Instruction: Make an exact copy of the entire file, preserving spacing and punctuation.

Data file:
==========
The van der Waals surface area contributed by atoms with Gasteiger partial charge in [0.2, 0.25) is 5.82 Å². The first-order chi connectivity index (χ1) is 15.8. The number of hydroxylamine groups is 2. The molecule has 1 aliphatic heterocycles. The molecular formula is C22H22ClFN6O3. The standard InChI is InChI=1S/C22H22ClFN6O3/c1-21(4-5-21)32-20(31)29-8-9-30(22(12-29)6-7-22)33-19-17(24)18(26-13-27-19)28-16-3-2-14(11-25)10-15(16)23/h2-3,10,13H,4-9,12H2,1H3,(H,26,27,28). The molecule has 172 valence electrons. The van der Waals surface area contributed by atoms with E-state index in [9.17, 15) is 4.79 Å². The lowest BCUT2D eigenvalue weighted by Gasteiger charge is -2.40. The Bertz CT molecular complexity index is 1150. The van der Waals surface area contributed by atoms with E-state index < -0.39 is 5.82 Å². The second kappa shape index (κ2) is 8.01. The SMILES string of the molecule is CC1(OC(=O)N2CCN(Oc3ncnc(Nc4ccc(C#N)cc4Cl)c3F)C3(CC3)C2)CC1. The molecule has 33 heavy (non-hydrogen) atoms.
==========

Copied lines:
The van der Waals surface area contributed by atoms with Gasteiger partial charge in [0.2, 0.25) is 5.82 Å². The first-order chi connectivity index (χ1) is 15.8. The number of hydroxylamine groups is 2. The molecule has 1 aliphatic heterocycles. The molecular formula is C22H22ClFN6O3. The standard InChI is InChI=1S/C22H22ClFN6O3/c1-21(4-5-21)32-20(31)29-8-9-30(22(12-29)6-7-22)33-19-17(24)18(26-13-27-19)28-16-3-2-14(11-25)10-15(16)23/h2-3,10,13H,4-9,12H2,1H3,(H,26,27,28). The molecule has 172 valence electrons. The van der Waals surface area contributed by atoms with E-state index in [9.17, 15) is 4.79 Å². The lowest BCUT2D eigenvalue weighted by Gasteiger charge is -2.40. The Bertz CT molecular complexity index is 1150. The van der Waals surface area contributed by atoms with E-state index < -0.39 is 5.82 Å². The second kappa shape index (κ2) is 8.01. The SMILES string of the molecule is CC1(OC(=O)N2CCN(Oc3ncnc(Nc4ccc(C#N)cc4Cl)c3F)C3(CC3)C2)CC1. The molecule has 33 heavy (non-hydrogen) atoms.